The church of Santa María la Mayor of Ronda, elevated to the category of colegiata by the king Fernando el Católico, rises on the old aljama mosque of the city, a building of the 13th century, of which still are conserved the remains of the mihrab and of the wall, with decorations of ataurique. Previously this building may have been a Roman temple.
The beginning of the construction of this church had to be carried out after the reconquest of the place in 1486 by the Christian troops. And the works finished at the beginning of the 18th century, reason why can be appreciated two different architectural styles, according to the different stages by which it passed its construction.
Thus, the first part belonging to the Gothic, corresponds basically to the feet of the temple and marks the final configuration of the church. This consists of three naves separated by pointed arcs that lean on fasciculated pillars of corrugated capital. There is thus a wide and diaphanous space interrupted only by the choir body located in the center of the church.
The second part or Renaissance part corresponds to the head of the church and replaces the one destroyed by an earthquake in the year 1580. From its exterior stands out its original façade to the feet where the tower is located, a magnificent construction realized in brick and a delicate double storey balcony.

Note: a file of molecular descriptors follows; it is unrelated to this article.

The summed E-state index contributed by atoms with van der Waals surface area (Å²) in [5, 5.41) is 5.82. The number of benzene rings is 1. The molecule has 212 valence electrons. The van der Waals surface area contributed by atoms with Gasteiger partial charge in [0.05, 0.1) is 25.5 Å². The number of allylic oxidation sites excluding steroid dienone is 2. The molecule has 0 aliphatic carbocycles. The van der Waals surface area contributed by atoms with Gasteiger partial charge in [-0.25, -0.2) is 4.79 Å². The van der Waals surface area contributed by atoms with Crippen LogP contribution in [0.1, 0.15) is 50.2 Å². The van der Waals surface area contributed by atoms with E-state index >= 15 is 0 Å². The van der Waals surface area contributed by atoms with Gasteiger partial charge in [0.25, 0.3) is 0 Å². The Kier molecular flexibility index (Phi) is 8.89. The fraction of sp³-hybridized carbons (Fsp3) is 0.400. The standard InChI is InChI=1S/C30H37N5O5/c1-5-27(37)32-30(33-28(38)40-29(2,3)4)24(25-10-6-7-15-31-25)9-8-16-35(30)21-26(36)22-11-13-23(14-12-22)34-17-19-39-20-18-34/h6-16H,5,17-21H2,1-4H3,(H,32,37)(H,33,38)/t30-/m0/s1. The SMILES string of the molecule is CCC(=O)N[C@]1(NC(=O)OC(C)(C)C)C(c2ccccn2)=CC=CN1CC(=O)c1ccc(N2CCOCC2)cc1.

Building of Cultural Interest, this Collegiate Church of Santa María la Mayor of Ronda is listed as a monument since 1931.
The Mudejar tower rises on the remains of the old minaret and is crowned at its top by a graceful bell tower, adjusted to the standards of Elizabethan Gothic. Next to the minaret rises a construction of two floors, of arcades of half point, the lower, and lined, the upper, that from the end of the 17th century served as balcony to preside the celebrations in the square.
In the entrance hall we find an arch, rest of the mihrab of the mosque. Made in clear Nazari style, it offers all the variety of Granada decorations of the 13th and 14th centuries: the calligraphic, upper and lower case, the loop, the vegetable and the geometric.
This Gothic area is the oldest part of the temple. The main house of what would have been a Latin cross plant was built, it was considered sufficiently spacious and the construction stopped. Thus remained a Gothic church of three naves that reached what is now the union of Gothic and Renaissance, which should mark the beginning of the cruise nave.
Placed in the center of the Gothic area, we find the altar of the Tabernacle, baroque altarpiece that presents three well-defined streets, separated by two enormous salomonic style columns. The street of the center is crowned with the tympanum of the Incarnation. The central niche is dedicated to the Immaculate and can be seen an image of Santa Ana with the Virgin Child.
To the left, on the access door, there is a large mural of San Cristobalón, patron who was from the city until 1954, year in which was crowned and proclaimed Patroness, Our Lady of Peace. The fresco is the work of the Ronda painter José Ramos.